Quebec, Ontario first targets in Tory election campaign
By Stephanie LevitzGeneral Government Manufacturing Conservatives election government manufacturing Ontario Quebec
First stop is Trois-Rivieres, then Vaughan-Woodbridge, newly created for the 2015 election and won by the Liberals.
OTTAWA — The Conservative campaign machine revs up in earnest this week, with two events scheduled Sept. 11 in places where the party aims to increase its support come the Oct. 21 vote.
Conservative Leader Andrew Scheer will fuel up the tank on his campaign bus for a first stop in Trois-Rivieres, Que., one of several Quebec ridings into which the party has been pouring resources to win seats it’s never held in its modern incarnation.
From there, Scheer is to move on to the Toronto area, specifically the riding of Vaughan-Woodbridge, newly created for the 2015 election and won by the Liberals. The geographical area, however, had previously been represented by Conservative and former top Toronto cop Julian Fantino.
All three federal parties have been in campaign mode for weeks, despite the fact an election has yet to be officially called.
That’s coming any day, though – by the terms of Canada’s election law, Parliament must be dissolved and the election called no later than Sept. 15.
The New Democrats launched their campaign over the weekend and the Conservatives are tired of playing the waiting game, said spokesman Simon Jefferies.
“We’ve watched for months as the Liberals have campaigned on the taxpayers’ dime, re-announcing old commitments in key Liberal target ridings and fanning out Liberal ministers across Canada, with non-elected candidates by their side,” he said in an e-mail.
“The campaign has effectively started for the Liberals, only the taxpayer is picking up the bill as opposed to the Liberal party.”
On Sept. 9 evening, south of Ottawa, it very much felt like the official campaign was already well underway.
Liberal Leader Justin Trudeau headlined a rally in the riding of Carleton, which is held by Conservative MP Pierre Poilievre.
A smiling Trudeau shook hands, patted backs and posed for dozens of photos as he made his way through a crowd of chanting supporters.
He road-tested speech material as he addressed partisans inside the packed campaign office of local Liberal candidate Chris Rodgers, who lost to Poilievre by fewer than 2,000 votes in 2015.
“Right now and over the coming weeks Canadians are going to be in a time of reflection, a time of conversation, a time to take stock of where we are and we’re going as a country,” said Trudeau, who was making his second visit to Poilievre’s riding since July.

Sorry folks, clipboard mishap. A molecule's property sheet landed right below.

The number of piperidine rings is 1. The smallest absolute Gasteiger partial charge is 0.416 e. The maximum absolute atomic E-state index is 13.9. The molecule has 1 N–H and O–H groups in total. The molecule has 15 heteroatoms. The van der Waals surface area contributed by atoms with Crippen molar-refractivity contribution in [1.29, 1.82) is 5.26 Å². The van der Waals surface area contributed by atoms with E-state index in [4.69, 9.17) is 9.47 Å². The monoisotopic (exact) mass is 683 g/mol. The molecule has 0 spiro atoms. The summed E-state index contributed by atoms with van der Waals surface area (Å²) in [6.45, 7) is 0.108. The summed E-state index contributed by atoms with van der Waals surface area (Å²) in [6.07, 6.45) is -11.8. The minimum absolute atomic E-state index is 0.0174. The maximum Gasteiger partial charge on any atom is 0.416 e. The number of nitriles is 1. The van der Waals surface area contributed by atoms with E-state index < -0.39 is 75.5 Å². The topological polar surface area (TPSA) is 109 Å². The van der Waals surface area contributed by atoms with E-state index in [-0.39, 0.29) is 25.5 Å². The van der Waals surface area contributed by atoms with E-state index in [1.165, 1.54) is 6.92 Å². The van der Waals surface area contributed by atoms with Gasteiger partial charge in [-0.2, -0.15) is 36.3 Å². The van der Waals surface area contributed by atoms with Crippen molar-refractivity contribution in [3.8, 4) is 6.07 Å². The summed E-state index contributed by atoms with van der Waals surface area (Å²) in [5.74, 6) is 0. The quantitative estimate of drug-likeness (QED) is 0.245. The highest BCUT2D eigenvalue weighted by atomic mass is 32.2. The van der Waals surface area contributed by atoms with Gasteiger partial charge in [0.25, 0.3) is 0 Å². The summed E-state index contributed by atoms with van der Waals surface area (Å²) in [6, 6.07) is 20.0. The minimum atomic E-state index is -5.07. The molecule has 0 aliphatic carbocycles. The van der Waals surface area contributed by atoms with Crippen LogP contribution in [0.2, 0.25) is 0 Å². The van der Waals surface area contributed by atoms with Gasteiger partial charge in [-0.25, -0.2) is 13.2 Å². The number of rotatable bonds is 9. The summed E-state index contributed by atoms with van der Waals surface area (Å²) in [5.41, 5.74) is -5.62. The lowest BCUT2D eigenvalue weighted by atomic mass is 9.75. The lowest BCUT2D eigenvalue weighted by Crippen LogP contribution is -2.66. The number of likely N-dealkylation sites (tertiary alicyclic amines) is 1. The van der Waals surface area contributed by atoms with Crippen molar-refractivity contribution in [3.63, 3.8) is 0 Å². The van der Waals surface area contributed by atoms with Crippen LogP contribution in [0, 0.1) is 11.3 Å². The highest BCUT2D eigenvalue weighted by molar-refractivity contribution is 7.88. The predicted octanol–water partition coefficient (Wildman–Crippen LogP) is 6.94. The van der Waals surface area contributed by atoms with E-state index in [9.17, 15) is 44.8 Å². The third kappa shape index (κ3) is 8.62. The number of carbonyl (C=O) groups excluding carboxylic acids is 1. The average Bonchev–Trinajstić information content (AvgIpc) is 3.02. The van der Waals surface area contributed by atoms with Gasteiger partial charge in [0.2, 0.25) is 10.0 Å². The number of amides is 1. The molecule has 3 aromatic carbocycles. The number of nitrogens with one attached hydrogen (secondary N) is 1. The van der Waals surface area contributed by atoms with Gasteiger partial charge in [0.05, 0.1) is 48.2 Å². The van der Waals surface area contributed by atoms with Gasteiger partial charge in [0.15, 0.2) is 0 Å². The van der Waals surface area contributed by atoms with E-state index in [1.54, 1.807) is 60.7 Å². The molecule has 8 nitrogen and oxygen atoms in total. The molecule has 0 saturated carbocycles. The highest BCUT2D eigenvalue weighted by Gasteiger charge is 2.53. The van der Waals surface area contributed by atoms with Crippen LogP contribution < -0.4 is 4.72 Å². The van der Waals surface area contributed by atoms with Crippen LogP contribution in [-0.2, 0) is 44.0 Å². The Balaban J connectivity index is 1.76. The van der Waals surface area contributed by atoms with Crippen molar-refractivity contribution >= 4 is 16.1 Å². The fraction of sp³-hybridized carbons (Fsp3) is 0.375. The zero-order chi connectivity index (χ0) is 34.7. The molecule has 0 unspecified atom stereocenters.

“We know there’s always more to do to build stronger, more-resilient communities.”
The rally was held around the corner from Poilievre’s riding office in the town of Manotick. Poilievre, a former cabinet minister in the Harper government, has long been a tough opponent for the Liberals in the House of Commons, particularly in his role as the Conservatives’ parliamentary critic for finance.
“It’s no surprise that Trudeau doesn’t want me around,” Poilievre wrote on Twitter shortly before the event, saying he holds Trudeau accountable.
“Welcome to Carleton!” Poilievre wrote.
The Liberals’ message in Ontario has been that electing a Conservative government would be akin to bringing controversial Ontario Premier Doug Ford into the prime minister’s office, accusing Scheer of planning cuts similar to those underway in Ontario.
It was a message they tried to reinforce by sending around a three-year-old video clip of Scheer talking about how a Conservative government would approach any cuts it needs to make.
For their part, the Conservatives painted the Liberals as a party of questionable values, pointing out a three-year-old social-media post from a candidate writing favourably about Cuban leader Fidel Castro.
The campaign war rooms will spend countless hours dredging up and sending around past comments from candidates and leaders, if the day’s volley is a taste of what’s to come.
While that’s a campaign tactic common to all parties, the parties have signalled this election will also feature a common theme: “Only our party will make your life more affordable.”
The New Democrats have already made pledges related to affordable housing, while the Conservatives have pledged tax credits and rebates. The Liberals’ main message all summer has been that they fulfilled promises in that vein from the 2015 campaign, such as by creating a new child benefit and skills-training funds.
— with files from Andy Blatchford in Manotick, Ont.